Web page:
Behind the Wheel

2021 Nissan Rogue Review: Family-friendly functionality gets a dose of comfort, tech

The Nissan Rogue has been completely redesigned for the 2021 model year.

Photo courtesy of Nissan Motor America

It's easy to glance across the compact SUV landscape and characterize them all as being perfect for soccer moms. In the field, however, there are few that actually blend together. All have highs and lows as part of the design process that is their company's plan to stand out.

The 2021 Nissan Rogue is no exception to that rule. It was fully redesigned for the 2021 model year, bringing updated looks, an upgraded interior, and more powerful engine to the table. That's not all. The Rogue has stepped out of the bubble-body bubble. Though it still has typical SUV proportions, its nose is beefier and more muted while its backside stands taller and flatter.

2021 Nissan RogueNissan offers the Rogue with a two-tone paint scheme.Photo courtesy of Nissan Motor America

Under the hood is a 2.5-liter four-cylinder engine that is paired with a continuously variable transmission and neither the most fuel efficient nor the most energetic power plant available in a compact SUV. What it is, is capable. There are few times in the Rogue's lifespan where the average buyer is likely to take advantage of the full 181 horsepower and 181 pound-feet of torque and think, "You know, I wish this thing was quicker."

Drivers have their choice of Off-Road, Standard, Eco, and Sport drive modes when behind the wheel of an all-wheel drive variant of the SUV. Sport genuinely kicks the experience up a notch and gives the crossover a little more asphalt-eating enthusiasm.

Like the previous-generation Rogue, this one goes right where you want it. The steering is properly weighted and effortless. Parking in a typical store lot is a breeze, as is maneuvering it around traffic.

There's a new-to-Nissan shifter in the Rogue that takes up far less room than the previous generation's did and offers quick and easy maneuverability with accuracy, which is about all you can hope for from a modern shifter yet so many automakers get it so wrong (hello, rotary dial).

2021 Nissan RogueThe shifter in the Rogue is new for 2021.Photo courtesy of Nissan Motor America

A crossover is more about functionality than looks and the Rogue has that covered. From the standard multi-level LED headlights to the wide opening doors (easy in-out for little ones, car seats, and groceries), a split one-touch fold-down rear seat with remote capability, easy-to-wash cargo liner, and Divide-n-Hide divided rear cargo storage system.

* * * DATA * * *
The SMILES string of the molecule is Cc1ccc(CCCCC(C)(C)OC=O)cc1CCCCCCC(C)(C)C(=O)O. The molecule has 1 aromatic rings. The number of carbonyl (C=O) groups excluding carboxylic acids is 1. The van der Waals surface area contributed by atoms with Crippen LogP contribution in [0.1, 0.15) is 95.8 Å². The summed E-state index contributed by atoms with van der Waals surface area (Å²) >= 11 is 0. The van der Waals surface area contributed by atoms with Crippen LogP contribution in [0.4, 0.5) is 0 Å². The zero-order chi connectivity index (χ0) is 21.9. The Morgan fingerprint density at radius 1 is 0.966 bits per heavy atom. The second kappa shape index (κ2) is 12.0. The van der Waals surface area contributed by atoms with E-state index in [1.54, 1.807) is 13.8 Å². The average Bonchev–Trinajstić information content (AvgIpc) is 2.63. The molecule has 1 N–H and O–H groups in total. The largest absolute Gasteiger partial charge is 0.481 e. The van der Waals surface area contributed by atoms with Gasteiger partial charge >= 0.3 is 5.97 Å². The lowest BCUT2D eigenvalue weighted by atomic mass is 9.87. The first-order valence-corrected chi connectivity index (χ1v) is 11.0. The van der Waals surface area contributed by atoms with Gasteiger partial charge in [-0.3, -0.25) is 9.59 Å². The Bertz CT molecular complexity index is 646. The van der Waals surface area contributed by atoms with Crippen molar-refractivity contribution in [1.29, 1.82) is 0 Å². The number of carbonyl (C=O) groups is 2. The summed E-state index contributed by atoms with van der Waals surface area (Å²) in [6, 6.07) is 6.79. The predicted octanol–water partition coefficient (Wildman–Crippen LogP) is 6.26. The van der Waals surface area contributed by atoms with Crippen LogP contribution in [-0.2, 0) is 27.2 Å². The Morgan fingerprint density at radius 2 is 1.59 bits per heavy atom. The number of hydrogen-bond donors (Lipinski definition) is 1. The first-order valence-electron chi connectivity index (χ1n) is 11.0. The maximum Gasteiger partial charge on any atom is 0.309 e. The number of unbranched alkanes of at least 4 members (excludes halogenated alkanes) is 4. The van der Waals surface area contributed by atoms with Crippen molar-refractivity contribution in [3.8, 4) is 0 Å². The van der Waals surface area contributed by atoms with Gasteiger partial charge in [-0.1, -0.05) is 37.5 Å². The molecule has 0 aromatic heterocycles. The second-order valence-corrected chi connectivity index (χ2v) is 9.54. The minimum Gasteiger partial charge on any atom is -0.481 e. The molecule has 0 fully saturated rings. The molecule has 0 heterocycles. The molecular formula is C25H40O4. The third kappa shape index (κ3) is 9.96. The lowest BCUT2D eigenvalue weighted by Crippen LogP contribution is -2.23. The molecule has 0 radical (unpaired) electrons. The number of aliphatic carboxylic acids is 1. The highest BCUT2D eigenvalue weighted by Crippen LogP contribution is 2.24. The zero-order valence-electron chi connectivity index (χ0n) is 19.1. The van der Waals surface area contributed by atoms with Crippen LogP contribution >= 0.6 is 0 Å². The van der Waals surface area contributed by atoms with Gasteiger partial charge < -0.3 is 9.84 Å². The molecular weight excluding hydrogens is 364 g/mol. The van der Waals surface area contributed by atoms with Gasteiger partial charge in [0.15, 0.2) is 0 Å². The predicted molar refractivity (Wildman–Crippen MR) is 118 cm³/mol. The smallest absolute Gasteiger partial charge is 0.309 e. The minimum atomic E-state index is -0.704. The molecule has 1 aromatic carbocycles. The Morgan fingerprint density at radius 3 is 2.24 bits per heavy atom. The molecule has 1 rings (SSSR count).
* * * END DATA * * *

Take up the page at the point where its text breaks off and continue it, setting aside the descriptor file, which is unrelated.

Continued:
It's also about keeping people safe. The Rogue works to do that with its standard Nissan Safety Shield 360 suite of safety technology that includes automatic emergency braking with pedestrian detection, blind spot warning, rear cross traffic alert, lane departure warning, high beam assist, and rear automatic braking.

The company's ProPilot Assist driver assist technology is available and performs just as well as it did on the previous generation Rogue. Though its functionality has become more commonplace on vehicles in years since its debut, the system remains one of the better ones on the market and it truly makes driving long distances a heck of a lot easier on the brain.

2021 Nissan RogueNissan has improved the car's digital footprint with a large infotainment screen, all-digital driver information display, and a head-up display.Photo courtesy of Nissan Motor America

For 2021, the system is available with Navi-Link, a navigation-based component that uses real-time data to help predict traffic ahead and route accordingly. Additionally, the system makes adjustments to allow the driver to remain at ease in changing situations including Speed Limit Assist, and extended auto restart timing.

That technology pairs with the creature comforts that abound in the Rogue. Its seats are of the famously comfortable NASA-inspired Zero Gravity variety. Rear seat passengers can enjoy a recline function as well as available tri-zone climate control. Pull-up sunshades are also available for the second-row windows.

Its cabin is far more premium than what you'll find in the Toyota RAV4 or Ford Escape at an trim level, and is most comparable to the Mazda CX-5. Though clearly built to withstand the daily rigors of family life, the Rogue's cabin isn't overpowered by materials built for hardiness rather than aesthetics.

The SUV's new all-digital 12.3-inch driver information screen is easy to read and appealing. The same goes for the full-color 10.8-inch head-up display and 9-inch infotainment touch screen. Nissan has brought back its helpful surround view monitor for this generation.

2021 Nissan RogueNissan has reconfigured the SUV's cargo area for 2021.Photo courtesy of Nissan Motor America

Other technology amenities include wireless Apple CarPlay, wireless phone charging, USB-A and USB-C charging ports, Google Maps, and Waze.